To discuss Pulse of the Profession on Twitter, please use #pmipulse.

See more on the Pulse of the Profession. 

Posted by Hajar Hamid on: July 11, 2012 12:15 PM | Permalink | Comments (1)

Tailor Your Coaching Style to Project Team Members

In coaching project team members, project managers may forget that each person is different. Thus, the approach to engage them will be different. It is imperative to remember you are not creating a clone of yourself and that your team members may have a different working style than you.

You must have a game plan when coaching individual team members. It does not need to be written down; you just need to pay attention. Focus on the way your team members prefer to work, listen and learn. Some people like to draw when they talk or explain. Some people write everything down. Others just stare blankly but give good responses when requested to.

When you have an idea of how your team members operate, try these tips to coach them further:

  1. Identify the different ways your team members process information and engage them in that manner, on an individual basis.
  2. When you're presenting to the team, use figures and pictorial depictions on what you want to explain.
  3. Use humor to keep people interested. Dispersed doses of humor get people engaged and paying attention. It's also a great way to get new people on the team to warm up to you as the one who's going to be responsible for the deliverables. "Hey, the project manager jokes! Maybe she's nice to work with!"
  4. Encourage the team to give feedback on how they are coping with the workload and schedule. Most of the time, team members do not voluntarily share the challenges they are facing for fear of looking weak or incapable. The project manager needs to assure the team that it is important to make known the challenges since the success of the project depends on the ability of them completing the tasks.
It is important to understand your team members and then apply different coaching styles to deliver information. Include some laughter and good humor, and you'll probably find yourself with a happier and more cooperative team.

How well do you know your team members? How do you engage their interest in learning new things?
 
Posted by Hajar Hamid on: May 31, 2012 11:32 AM | Permalink | Comments (2)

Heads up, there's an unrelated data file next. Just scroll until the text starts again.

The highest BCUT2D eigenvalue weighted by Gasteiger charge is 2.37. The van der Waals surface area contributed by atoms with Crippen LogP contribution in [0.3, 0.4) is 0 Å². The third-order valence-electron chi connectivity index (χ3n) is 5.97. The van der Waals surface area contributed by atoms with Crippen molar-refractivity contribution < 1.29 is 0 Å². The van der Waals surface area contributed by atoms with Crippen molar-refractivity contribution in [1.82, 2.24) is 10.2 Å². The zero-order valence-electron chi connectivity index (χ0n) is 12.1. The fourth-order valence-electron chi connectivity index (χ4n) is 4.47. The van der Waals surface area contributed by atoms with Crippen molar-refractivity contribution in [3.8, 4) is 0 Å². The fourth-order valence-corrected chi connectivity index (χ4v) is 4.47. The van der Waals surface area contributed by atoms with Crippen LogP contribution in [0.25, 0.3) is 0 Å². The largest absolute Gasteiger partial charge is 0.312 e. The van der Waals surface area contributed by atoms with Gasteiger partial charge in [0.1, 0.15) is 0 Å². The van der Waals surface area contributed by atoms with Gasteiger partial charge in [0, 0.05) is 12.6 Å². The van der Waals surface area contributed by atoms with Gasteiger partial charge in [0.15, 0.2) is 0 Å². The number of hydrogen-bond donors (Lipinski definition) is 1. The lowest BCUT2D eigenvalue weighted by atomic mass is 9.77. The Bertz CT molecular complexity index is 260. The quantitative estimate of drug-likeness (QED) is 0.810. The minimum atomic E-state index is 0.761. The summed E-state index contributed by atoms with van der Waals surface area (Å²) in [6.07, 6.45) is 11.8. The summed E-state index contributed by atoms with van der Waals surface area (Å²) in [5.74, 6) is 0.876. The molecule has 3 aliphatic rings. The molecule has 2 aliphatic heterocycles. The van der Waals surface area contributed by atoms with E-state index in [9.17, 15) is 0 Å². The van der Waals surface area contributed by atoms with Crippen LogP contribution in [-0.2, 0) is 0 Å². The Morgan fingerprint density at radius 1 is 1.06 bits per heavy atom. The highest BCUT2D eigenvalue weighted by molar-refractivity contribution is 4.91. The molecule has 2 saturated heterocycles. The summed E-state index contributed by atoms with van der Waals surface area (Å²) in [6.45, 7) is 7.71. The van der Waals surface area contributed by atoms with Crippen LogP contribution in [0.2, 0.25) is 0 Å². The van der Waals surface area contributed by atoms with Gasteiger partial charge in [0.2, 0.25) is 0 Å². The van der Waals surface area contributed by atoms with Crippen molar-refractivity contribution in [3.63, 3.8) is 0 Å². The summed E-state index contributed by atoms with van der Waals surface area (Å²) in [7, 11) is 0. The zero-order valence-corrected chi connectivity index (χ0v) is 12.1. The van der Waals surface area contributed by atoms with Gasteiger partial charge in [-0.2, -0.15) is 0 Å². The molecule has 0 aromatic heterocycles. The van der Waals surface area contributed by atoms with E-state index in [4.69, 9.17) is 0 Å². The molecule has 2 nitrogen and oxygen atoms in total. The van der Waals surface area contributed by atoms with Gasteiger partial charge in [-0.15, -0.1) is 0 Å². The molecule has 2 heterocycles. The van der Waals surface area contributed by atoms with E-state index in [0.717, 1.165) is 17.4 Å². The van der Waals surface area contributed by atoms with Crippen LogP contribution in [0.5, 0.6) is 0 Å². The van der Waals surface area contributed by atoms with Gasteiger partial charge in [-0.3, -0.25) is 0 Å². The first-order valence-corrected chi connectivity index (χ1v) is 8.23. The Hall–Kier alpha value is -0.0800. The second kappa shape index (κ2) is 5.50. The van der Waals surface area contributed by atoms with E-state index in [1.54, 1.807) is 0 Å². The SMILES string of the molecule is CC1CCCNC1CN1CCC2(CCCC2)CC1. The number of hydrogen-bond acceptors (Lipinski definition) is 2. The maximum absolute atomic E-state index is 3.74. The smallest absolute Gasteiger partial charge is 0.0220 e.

Coach Your Project Teams by Example

Have you ever thought that as a project or program manager, you indirectly set a precedent on managerial style, behavior, competencies and professionalism. Unconsciously, we are showing our team members how to manage crises, deal with stakeholders and so on.
 
There are many ways that we can unknowingly coach our team members. When dealing with stakeholders, for example, project managers have the authority to set limits and control the discussion to stay on the subject. To be able to do this, we need to know the business process at both a high level and in terms of the customer's business goals.

In dealing with stakeholders, we indirectly coach our project team members to do the following things:

  1. Exercise a project manager's authority when the situation calls for it
  2. Understand the strategic direction the customer is embarking on
  3. Display at least a little business acumen and subject knowledge
  4. Communicate direction effectively with the objective of getting good results
  5. Control meetings and discussion; ensure objectives are met within the allocated time
As project or program managers, we need to tackle our day-to-day tasks strategically in order to be an effective coach and leader. Our team members observe every communication we make and actions we take.

How have you indirectly coached your team members in your projects? What examples do you set for your team members to follow?

Read more posts on coaching teams.

Posted by Hajar Hamid on: March 28, 2012 11:48 AM | Permalink | Comments (0)

Empower Project Team Members

Project teams are built of people with multiple layers of skills and competencies. A few will be selected as project leads to have less responsibility than a project manager, but more than a team member. Project leads ensure smooth task management and reporting flow, but how many of them are allowed or trusted to make decisions? What level of decisions can they make?

The key to empowering a team member lies in the project manager's ability to get to know the person's strengths and weaknesses. Some people, although highly skilled, are weak at managing customers. Some have the ability to influence but aren't necessarily good at managing time.

In one of my earlier posts, I talked about delegating work to team members as a way to help them succeed. To be able to delegate effectively, project managers simply cannot pick one person and assign him or her a task without carefully considering that person's skills.

When empowering team members, the same rules apply. In some cases, you can only see the true colors of a person through action.

First, select someone with a suitable background and competencies. Then test the person with small decisions or tasks. Check if he or she can communicate effectively by having conversations to gauge his or her ability to think and act proactively.

When you empower team members by giving them greater responsibility, you can significantly improve the way a project is managed. Deadlines that require input or quick decisions can be met promptly, for example. Customer satisfaction can be improved because a team member doesn't have to go through layers of approval. And, those empowered team members may get a confidence boost.

What decisions do you trust your team members to make? Have you experienced any negative impacts by empowering team members? Do you think empowering team members improves project delivery?
Posted by Hajar Hamid on: January 17, 2012 11:56 AM | Permalink | Comments (5)